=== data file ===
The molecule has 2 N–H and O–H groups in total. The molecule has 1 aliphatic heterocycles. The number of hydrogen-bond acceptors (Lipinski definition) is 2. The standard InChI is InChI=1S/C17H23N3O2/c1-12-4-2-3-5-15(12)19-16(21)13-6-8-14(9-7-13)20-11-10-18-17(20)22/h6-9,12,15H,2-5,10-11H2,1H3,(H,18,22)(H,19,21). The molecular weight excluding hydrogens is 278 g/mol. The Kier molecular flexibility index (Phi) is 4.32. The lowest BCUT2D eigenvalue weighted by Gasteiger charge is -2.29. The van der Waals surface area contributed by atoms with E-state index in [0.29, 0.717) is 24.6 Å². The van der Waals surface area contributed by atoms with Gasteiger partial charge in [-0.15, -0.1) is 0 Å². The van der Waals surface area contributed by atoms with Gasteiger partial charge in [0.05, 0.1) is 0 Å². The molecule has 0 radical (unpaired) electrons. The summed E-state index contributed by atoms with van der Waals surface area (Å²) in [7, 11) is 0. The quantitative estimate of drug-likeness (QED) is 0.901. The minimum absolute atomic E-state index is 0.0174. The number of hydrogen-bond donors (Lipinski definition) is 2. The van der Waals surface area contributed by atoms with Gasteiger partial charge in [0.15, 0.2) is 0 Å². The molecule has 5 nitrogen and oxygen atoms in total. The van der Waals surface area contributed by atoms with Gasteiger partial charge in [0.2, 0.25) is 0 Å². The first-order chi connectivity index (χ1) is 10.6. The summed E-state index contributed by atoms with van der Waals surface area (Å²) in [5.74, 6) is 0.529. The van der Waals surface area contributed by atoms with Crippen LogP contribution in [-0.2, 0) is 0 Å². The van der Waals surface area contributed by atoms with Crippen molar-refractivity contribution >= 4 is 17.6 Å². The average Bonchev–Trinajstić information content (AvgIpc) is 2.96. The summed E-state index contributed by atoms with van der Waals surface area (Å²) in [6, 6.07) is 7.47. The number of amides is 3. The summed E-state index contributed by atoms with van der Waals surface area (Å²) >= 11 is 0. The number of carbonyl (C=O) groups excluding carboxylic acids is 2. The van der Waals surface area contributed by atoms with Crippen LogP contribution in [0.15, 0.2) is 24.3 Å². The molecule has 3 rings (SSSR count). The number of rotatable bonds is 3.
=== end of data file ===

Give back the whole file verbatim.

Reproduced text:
The molecule has 2 N–H and O–H groups in total. The molecule has 1 aliphatic heterocycles. The number of hydrogen-bond acceptors (Lipinski definition) is 2. The standard InChI is InChI=1S/C17H23N3O2/c1-12-4-2-3-5-15(12)19-16(21)13-6-8-14(9-7-13)20-11-10-18-17(20)22/h6-9,12,15H,2-5,10-11H2,1H3,(H,18,22)(H,19,21). The molecular weight excluding hydrogens is 278 g/mol. The Kier molecular flexibility index (Phi) is 4.32. The lowest BCUT2D eigenvalue weighted by Gasteiger charge is -2.29. The van der Waals surface area contributed by atoms with E-state index in [0.29, 0.717) is 24.6 Å². The van der Waals surface area contributed by atoms with Gasteiger partial charge in [-0.15, -0.1) is 0 Å². The van der Waals surface area contributed by atoms with Gasteiger partial charge in [0.05, 0.1) is 0 Å². The molecule has 0 radical (unpaired) electrons. The summed E-state index contributed by atoms with van der Waals surface area (Å²) in [7, 11) is 0. The quantitative estimate of drug-likeness (QED) is 0.901. The minimum absolute atomic E-state index is 0.0174. The number of hydrogen-bond donors (Lipinski definition) is 2. The van der Waals surface area contributed by atoms with Gasteiger partial charge in [0.15, 0.2) is 0 Å². The molecule has 5 nitrogen and oxygen atoms in total. The van der Waals surface area contributed by atoms with Gasteiger partial charge in [0.2, 0.25) is 0 Å². The first-order chi connectivity index (χ1) is 10.6. The summed E-state index contributed by atoms with van der Waals surface area (Å²) in [5.74, 6) is 0.529. The van der Waals surface area contributed by atoms with Crippen LogP contribution in [-0.2, 0) is 0 Å². The van der Waals surface area contributed by atoms with Crippen molar-refractivity contribution >= 4 is 17.6 Å². The average Bonchev–Trinajstić information content (AvgIpc) is 2.96. The summed E-state index contributed by atoms with van der Waals surface area (Å²) in [6, 6.07) is 7.47. The number of amides is 3. The summed E-state index contributed by atoms with van der Waals surface area (Å²) >= 11 is 0. The number of carbonyl (C=O) groups excluding carboxylic acids is 2. The van der Waals surface area contributed by atoms with Crippen LogP contribution in [0.15, 0.2) is 24.3 Å². The molecule has 3 rings (SSSR count). The number of rotatable bonds is 3.